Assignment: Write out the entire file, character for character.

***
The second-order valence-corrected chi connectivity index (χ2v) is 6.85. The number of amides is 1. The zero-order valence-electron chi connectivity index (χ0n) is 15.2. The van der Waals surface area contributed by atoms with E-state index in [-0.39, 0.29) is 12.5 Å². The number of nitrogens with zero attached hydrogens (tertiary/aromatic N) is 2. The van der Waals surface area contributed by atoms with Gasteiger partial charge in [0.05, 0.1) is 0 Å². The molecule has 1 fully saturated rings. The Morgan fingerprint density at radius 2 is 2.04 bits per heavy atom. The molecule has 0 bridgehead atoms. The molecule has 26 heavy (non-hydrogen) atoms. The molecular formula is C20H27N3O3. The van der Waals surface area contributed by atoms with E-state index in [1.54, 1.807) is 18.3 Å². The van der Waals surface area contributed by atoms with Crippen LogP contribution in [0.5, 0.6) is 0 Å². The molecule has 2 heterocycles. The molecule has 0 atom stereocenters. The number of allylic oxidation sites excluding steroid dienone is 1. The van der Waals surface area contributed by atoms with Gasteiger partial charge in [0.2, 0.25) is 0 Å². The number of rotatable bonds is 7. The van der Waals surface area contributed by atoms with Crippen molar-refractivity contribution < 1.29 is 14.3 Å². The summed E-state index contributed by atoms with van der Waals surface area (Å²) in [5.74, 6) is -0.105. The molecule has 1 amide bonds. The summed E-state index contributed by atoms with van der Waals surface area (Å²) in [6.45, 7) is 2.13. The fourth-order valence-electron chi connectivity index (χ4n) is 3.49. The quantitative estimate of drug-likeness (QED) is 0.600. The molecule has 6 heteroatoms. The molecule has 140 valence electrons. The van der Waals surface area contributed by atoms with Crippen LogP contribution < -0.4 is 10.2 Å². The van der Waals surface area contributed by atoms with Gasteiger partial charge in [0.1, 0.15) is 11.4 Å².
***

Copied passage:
The second-order valence-corrected chi connectivity index (χ2v) is 6.85. The number of amides is 1. The zero-order valence-electron chi connectivity index (χ0n) is 15.2. The van der Waals surface area contributed by atoms with E-state index in [-0.39, 0.29) is 12.5 Å². The number of nitrogens with zero attached hydrogens (tertiary/aromatic N) is 2. The van der Waals surface area contributed by atoms with Gasteiger partial charge in [0.05, 0.1) is 0 Å². The molecule has 1 fully saturated rings. The Morgan fingerprint density at radius 2 is 2.04 bits per heavy atom. The molecule has 0 bridgehead atoms. The molecule has 26 heavy (non-hydrogen) atoms. The molecular formula is C20H27N3O3. The van der Waals surface area contributed by atoms with E-state index in [1.54, 1.807) is 18.3 Å². The van der Waals surface area contributed by atoms with Crippen LogP contribution in [0.5, 0.6) is 0 Å². The molecule has 2 heterocycles. The molecule has 0 atom stereocenters. The number of allylic oxidation sites excluding steroid dienone is 1. The van der Waals surface area contributed by atoms with Gasteiger partial charge in [0.2, 0.25) is 0 Å². The number of rotatable bonds is 7. The van der Waals surface area contributed by atoms with Crippen molar-refractivity contribution < 1.29 is 14.3 Å². The summed E-state index contributed by atoms with van der Waals surface area (Å²) in [5.74, 6) is -0.105. The molecule has 1 amide bonds. The summed E-state index contributed by atoms with van der Waals surface area (Å²) in [6.45, 7) is 2.13. The fourth-order valence-electron chi connectivity index (χ4n) is 3.49. The quantitative estimate of drug-likeness (QED) is 0.600. The molecule has 6 heteroatoms. The molecule has 140 valence electrons. The van der Waals surface area contributed by atoms with Crippen LogP contribution < -0.4 is 10.2 Å². The van der Waals surface area contributed by atoms with Gasteiger partial charge in [0.1, 0.15) is 11.4 Å².